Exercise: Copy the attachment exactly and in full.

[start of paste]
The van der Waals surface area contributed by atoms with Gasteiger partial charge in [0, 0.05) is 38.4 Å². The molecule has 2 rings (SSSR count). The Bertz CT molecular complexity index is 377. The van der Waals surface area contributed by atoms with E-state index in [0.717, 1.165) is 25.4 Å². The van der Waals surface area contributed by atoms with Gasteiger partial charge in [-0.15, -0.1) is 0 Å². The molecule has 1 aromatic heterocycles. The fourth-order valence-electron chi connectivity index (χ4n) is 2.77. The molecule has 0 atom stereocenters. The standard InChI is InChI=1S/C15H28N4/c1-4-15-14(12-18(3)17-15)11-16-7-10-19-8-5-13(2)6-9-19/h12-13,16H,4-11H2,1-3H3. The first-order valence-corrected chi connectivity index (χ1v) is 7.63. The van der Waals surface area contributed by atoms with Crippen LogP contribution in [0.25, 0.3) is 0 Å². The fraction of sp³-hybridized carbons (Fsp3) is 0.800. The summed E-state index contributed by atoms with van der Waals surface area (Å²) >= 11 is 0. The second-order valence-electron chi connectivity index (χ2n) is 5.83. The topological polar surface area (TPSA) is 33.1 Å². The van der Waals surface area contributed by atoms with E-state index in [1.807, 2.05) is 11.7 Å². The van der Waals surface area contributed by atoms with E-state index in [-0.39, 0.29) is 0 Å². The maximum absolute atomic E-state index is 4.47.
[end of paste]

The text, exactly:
The van der Waals surface area contributed by atoms with Gasteiger partial charge in [0, 0.05) is 38.4 Å². The molecule has 2 rings (SSSR count). The Bertz CT molecular complexity index is 377. The van der Waals surface area contributed by atoms with E-state index in [0.717, 1.165) is 25.4 Å². The van der Waals surface area contributed by atoms with Gasteiger partial charge in [-0.15, -0.1) is 0 Å². The molecule has 1 aromatic heterocycles. The fourth-order valence-electron chi connectivity index (χ4n) is 2.77. The molecule has 0 atom stereocenters. The standard InChI is InChI=1S/C15H28N4/c1-4-15-14(12-18(3)17-15)11-16-7-10-19-8-5-13(2)6-9-19/h12-13,16H,4-11H2,1-3H3. The first-order valence-corrected chi connectivity index (χ1v) is 7.63. The van der Waals surface area contributed by atoms with Crippen LogP contribution in [0.25, 0.3) is 0 Å². The fraction of sp³-hybridized carbons (Fsp3) is 0.800. The summed E-state index contributed by atoms with van der Waals surface area (Å²) >= 11 is 0. The second-order valence-electron chi connectivity index (χ2n) is 5.83. The topological polar surface area (TPSA) is 33.1 Å². The van der Waals surface area contributed by atoms with E-state index in [1.807, 2.05) is 11.7 Å². The van der Waals surface area contributed by atoms with E-state index in [-0.39, 0.29) is 0 Å². The maximum absolute atomic E-state index is 4.47.